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Default Re: My journey to prefect Hearth Bread

As Mike says, all our ovens are different. That said, to use them properly they need to be well charged with heat, not just brought up to bake temperature. Mike's method of starting a fire the night before should certainly speed this up.

Then, the ovens need to rest to even out the heat, and get down to baking temperature. I spread the fire and leave it in for an hour, then remove it and wait several hours.

In my oven, if I were to start at 6:30, I would not be able to bake properly until about 1:00 - probably too late to bake loaf bread for lunch.

You can make pita or naan at a much higher temperature if you need bread for lunch. These flat breads bake at pizza temperatures - around 750 f deck and 900 f dome.

I think you are very over retarding your dough. I can get away with a four day retard for pizza, but it isn't as good as a shorter retard, and I think a four day retard with bread would be much too long.

Good luck. You'll get the hang of it.

Karl

P.S. Those baguettes aren't really burned, just a little charred. I'd consider that much charring quite acceptable, if not ideal.
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Old 05-17-2012, 02:28 PM
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Default Re: My journey to prefect Hearth Bread

Just as a hint. Due to the higher mass of my oven, I will have a pre-warming fire the night before I bake. That allows me a little more flexibility the next day.

P.S. I am still learning as well, but I agree with Karl that four days is way too long for bread dough to retard in the fridge. If I use too high of a percentage of starter I will have trouble with anything over twenty-four hours

Last edited by Polo; 05-17-2012 at 02:31 PM.
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  #16  
Old 12-21-2012, 09:24 AM
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Default Re: My journey to prefect Hearth Bread

I baked some sourdough bread this morning so that I can give to my collegues for Christmas. This is my best result for bread so far. However, it could be a little bit better.
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Last edited by banhxeo76; 01-21-2013 at 06:24 AM.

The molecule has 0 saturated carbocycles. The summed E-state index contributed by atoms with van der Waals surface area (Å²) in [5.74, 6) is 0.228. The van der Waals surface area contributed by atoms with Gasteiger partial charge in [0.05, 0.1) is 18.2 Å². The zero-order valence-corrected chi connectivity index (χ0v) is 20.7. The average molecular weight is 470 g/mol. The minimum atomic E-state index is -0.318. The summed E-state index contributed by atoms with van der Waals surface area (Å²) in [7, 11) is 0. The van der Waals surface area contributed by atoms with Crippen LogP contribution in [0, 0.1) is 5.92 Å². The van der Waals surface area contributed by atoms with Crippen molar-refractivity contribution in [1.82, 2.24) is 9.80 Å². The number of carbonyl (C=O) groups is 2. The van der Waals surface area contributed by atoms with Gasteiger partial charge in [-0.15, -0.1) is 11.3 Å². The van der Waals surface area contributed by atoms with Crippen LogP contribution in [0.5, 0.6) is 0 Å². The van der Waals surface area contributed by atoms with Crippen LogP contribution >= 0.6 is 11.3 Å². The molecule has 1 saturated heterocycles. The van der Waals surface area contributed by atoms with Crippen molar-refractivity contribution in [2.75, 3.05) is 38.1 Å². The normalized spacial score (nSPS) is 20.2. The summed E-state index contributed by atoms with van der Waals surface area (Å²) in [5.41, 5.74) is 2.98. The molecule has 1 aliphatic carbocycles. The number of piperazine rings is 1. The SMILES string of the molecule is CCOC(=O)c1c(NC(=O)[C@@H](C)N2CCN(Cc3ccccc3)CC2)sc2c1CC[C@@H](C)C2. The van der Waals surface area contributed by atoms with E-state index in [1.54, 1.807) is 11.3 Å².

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  #17  
Old 01-06-2013, 08:10 PM
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Default Re: My journey to prefect Hearth Bread

I think I found the perfect recipe for my favorite hearth bread. A couple of weeks ago, I was looking at YouTube for any ideas or tips on how to bake bread and I ran into Chad Robertson who owes Tartine Bakery along with his wife. His bread hydration is about 73% which is the highest hydration % that I have ever done. I found his kneading technique to be very efficient. Ever 30 minutes, just a few stretch and fold for over 3 hours. Then shaped the dough and place it in a round basket and let it fermented over night in my garage which was about 50 degree. Even though the bread didn't caramelized as much as the bread at Tartine, it was still my best bread ever. The holes were irregular and there is nothing better than the smell of fresh bake bread when I opened the door of my WFO. After letting the bread rest for 30 minutes, I just ripe one loaf apart and stuffed my face with it. I had bake nine loaves of 700 grams boules that morning and I gave some breads to some of my lucky neighbors who are happened to be home at the moment. There just something so therapeutic about baking bread. It really relaxed me and I am just looking forward to my Saturday because that is my day of baking bread from now on. I really love baking bread!
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My journey to prefect Hearth Bread-img_1894.jpg   My journey to prefect Hearth Bread-img_1895.jpg   My journey to prefect Hearth Bread-img_1899.jpg   My journey to prefect Hearth Bread-img_1900.jpg   My journey to prefect Hearth Bread-img_1904.jpg  

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Old 01-07-2013, 05:58 AM
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Default Re: My journey to prefect Hearth Bread

Crumb and color look good. A couple of minor suggestions/comments.